US5270742A (en) * 1990-06-07 1993-12-14 Olympus Optical Co., Ltd. Image forming apparatus for forming electrostatic latent image using ions as medium, with high-speed driving means
US5075703A (en) * 1990-06-27 1991-12-24 Xerox Corporation Ribbon coronode
US5083145A (en) * 1990-06-27 1992-01-21 Xerox Corporation Non-arcing blade printer
US5105223A (en) * 1991-05-01 1992-04-14 Xerox Corporation Screened blade scorotron
EP0537613A1 (en) * 1991-10-14 1993-04-21 Toto Ltd. Method of manufacturing a corona discharge device
US5407639A (en) * 1991-10-14 1995-04-18 Toto, Ltd. Method of manufacturing a corona discharge device
GB2313491A (en) * 1996-05-23 1997-11-26 Eastman Kodak Co An AC corona charger
US6724041B2 (en) 1996-11-05 2004-04-20 Power Integrations, Inc. Method of making a high-voltage transistor with buried conduction regions
US6363881B2 (en) * 1998-04-28 2002-04-02 Mitsubishi Heavy Industries, Ltd. Plasma chemical vapor deposition apparatus
US6284205B1 (en) * 1998-08-21 2001-09-04 Kabushiki Kaisha Toshiba Ozonizing unit ozone generator and ozone-processing system
US20010041154A1 (en) * 1998-08-21 2001-11-15 Kabushiki Kaisha Toshiba Ozonizing unit, ozone generator and ozone-processing system
WO2000064592A1 (en) 1999-04-27 2000-11-02 Microdose Technologies, Inc. Method and apparatus for producing uniform small portions of fine powders and articles thereof
US20050158366A1 (en) * 1999-04-27 2005-07-21 Richard Fotland Method and apparatus for producing uniform small portions of fine powders and articles thereof
US7632533B2 (en) 1999-04-27 2009-12-15 Microdose Therapeutx, Inc. Method and apparatus for producing uniform small portions of fine powders and articles thereof
US20080014365A1 (en) * 1999-04-27 2008-01-17 Richard Fotland Method and apparatus for producing uniform small portions of fine powders and articles thereof
US6923979B2 (en) 1999-04-27 2005-08-02 Microdose Technologies, Inc. Method for depositing particles onto a substrate using an alternating electric field
US6428809B1 (en) 1999-08-18 2002-08-06 Microdose Technologies, Inc. Metering and packaging of controlled release medication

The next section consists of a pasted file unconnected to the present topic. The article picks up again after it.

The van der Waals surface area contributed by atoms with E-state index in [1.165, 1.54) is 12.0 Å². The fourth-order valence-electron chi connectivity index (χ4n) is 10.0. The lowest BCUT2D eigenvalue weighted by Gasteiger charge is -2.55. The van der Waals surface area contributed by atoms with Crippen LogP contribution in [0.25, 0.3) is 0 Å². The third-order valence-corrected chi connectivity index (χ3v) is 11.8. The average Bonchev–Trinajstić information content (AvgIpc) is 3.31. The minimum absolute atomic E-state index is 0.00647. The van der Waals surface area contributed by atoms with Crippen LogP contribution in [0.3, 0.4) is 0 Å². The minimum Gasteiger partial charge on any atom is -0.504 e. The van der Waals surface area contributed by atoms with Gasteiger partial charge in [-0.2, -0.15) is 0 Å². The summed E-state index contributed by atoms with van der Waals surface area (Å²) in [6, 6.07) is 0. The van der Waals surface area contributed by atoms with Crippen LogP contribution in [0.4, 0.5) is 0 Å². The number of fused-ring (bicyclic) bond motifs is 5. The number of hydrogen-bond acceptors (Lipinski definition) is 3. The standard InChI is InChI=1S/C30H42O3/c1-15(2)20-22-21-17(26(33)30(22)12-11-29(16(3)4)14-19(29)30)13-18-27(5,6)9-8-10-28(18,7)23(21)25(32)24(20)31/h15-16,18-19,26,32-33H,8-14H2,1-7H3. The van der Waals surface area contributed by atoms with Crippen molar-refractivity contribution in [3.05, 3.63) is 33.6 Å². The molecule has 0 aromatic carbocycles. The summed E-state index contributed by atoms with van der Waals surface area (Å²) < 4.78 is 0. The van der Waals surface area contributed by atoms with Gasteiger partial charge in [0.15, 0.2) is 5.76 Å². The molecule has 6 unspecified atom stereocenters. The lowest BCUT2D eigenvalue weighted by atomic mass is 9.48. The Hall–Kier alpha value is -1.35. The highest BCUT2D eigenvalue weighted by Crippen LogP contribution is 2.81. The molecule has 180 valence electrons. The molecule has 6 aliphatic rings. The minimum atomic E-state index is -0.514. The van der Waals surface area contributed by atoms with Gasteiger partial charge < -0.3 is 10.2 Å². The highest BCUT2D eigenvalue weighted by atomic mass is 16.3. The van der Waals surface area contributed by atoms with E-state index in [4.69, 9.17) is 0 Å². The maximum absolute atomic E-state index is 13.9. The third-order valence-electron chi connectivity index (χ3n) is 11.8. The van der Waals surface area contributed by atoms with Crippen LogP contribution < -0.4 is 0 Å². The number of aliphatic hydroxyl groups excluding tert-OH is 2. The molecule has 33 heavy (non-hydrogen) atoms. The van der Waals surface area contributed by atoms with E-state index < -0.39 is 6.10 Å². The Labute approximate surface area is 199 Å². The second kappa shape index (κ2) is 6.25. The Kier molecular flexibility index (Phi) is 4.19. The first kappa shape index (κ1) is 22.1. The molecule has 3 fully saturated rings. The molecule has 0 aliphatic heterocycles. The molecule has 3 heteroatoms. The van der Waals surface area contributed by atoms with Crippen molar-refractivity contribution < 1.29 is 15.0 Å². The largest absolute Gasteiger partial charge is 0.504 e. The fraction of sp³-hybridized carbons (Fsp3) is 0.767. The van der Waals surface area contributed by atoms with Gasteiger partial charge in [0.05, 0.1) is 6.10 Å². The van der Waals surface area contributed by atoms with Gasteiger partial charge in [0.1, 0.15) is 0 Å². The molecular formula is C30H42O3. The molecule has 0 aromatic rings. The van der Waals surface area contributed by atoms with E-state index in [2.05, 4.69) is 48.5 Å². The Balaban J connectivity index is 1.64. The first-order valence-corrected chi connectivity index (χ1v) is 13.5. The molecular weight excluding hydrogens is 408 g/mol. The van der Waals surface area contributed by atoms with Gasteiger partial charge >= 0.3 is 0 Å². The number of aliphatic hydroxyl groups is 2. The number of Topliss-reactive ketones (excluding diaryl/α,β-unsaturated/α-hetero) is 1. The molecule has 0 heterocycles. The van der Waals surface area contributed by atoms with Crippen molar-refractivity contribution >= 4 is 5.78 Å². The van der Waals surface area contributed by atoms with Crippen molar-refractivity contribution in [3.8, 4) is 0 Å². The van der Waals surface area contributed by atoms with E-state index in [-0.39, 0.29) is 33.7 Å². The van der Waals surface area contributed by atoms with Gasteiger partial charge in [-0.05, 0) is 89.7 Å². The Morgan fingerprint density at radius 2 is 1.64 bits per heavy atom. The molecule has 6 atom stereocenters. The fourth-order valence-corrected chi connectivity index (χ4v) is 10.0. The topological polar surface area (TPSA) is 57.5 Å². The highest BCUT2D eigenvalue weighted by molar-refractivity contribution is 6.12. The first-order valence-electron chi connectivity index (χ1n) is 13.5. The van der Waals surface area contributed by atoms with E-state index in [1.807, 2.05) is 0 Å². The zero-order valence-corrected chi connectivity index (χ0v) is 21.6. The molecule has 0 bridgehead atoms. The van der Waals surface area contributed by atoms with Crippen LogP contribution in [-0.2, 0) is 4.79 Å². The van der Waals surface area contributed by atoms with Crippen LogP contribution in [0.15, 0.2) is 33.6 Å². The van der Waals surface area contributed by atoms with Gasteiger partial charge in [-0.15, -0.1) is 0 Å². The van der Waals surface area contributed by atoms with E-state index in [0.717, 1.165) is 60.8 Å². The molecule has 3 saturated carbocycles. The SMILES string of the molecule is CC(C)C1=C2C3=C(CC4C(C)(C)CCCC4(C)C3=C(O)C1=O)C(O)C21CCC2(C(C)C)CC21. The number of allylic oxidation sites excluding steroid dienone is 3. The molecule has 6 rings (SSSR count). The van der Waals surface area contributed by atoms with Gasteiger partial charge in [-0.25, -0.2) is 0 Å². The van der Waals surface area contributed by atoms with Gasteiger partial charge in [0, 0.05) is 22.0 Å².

US6702683B2 (en) 1999-08-18 2004-03-09 Microdose Technologies, Inc. Metering and packaging of controlled release medication
US7404968B2 (en) 1999-08-18 2008-07-29 Microdose Technologies, Inc. Metering and packaging of controlled release medication
EP1323338A4 (en) * 2000-09-12 2008-08-20 Sigma Technologies Internation Electrode for glow-discharge atmospheric plasma treatment
EP1323338A1 (en) * 2000-09-12 2003-07-02 Sigma Technologies International, Inc. Electrode for glow-discharge atmospheric plasma treatment
US6426768B1 (en) * 2001-01-25 2002-07-30 Xerox Corporation Universal printhead
US20070087048A1 (en) * 2001-05-31 2007-04-19 Abrams Andrew L Oral dosage combination pharmaceutical packaging
US7468135B2 (en) 2003-01-25 2008-12-23 Engineered Solutions, Inc. Portable tank wastewater treatment system and method
US20080023412A1 (en) * 2003-01-25 2008-01-31 Engineered Solutions, Inc. Portable tank wastewater treatment system and method
US7071626B2 (en) * 2003-11-10 2006-07-04 Kabushiki Kaisha Marukomu Plasma generator
US20050099134A1 (en) * 2003-11-10 2005-05-12 Kabushiki Kaisha Marukomu Plasma generator
US20080185335A1 (en) * 2005-05-19 2008-08-07 Holt Karl K Septic System Remediation Method and Apparatus
US7718067B2 (en) 2005-05-19 2010-05-18 Aero-Stream, Llc Septic system remediation method and apparatus
US20100200502A1 (en) * 2005-05-19 2010-08-12 Holt Karl K Septic system remediation method and apparatus
US20080271994A1 (en) * 2005-08-10 2008-11-06 Mika Tapio Reijonen Method and Apparatus for Using an Electric Field for Controlling of the Crystallizing Material or Materials
US9539400B2 (en) 2007-10-09 2017-01-10 Microdose Therapeutx, Inc. Inhalation device
US8439033B2 (en) 2007-10-09 2013-05-14 Microdose Therapeutx, Inc. Inhalation device
US9132246B2 (en) 2007-10-09 2015-09-15 Microdose Therapeutx, Inc. Inhalation device
US8991390B2 (en) 2010-01-05 2015-03-31 Microdose Therapeutx, Inc. Inhalation device and method
US9974909B2 (en) 2010-01-05 2018-05-22 Microdose Therapeutx, Inc. Inhalation device and method
US20120321347A1 (en) * 2011-06-15 2012-12-20 Xerox Corporation Photoreceptor charging and erasing system
US8588650B2 (en) * 2011-06-15 2013-11-19 Xerox Corporation Photoreceptor charging and erasing system
US20150259203A1 (en) * 2011-08-26 2015-09-17 Trevor Franklin Costello Ozone generator
US9746180B2 (en) 2012-11-27 2017-08-29 Clearsign Combustion Corporation Multijet burner with charge interaction
US8836248B2 (en) 2012-11-28 2014-09-16 Xerox Corporation Monitoring a condition of a solid state charge device in electrostatic printing
US20140170576A1 (en) * 2012-12-12 2014-06-19 Clearsign Combustion Corporation Contained flame flare stack
US20140170575A1 (en) * 2012-12-14 2014-06-19 Clearsign Combustion Corporation Ionizer for a combustion system, including foam electrode structure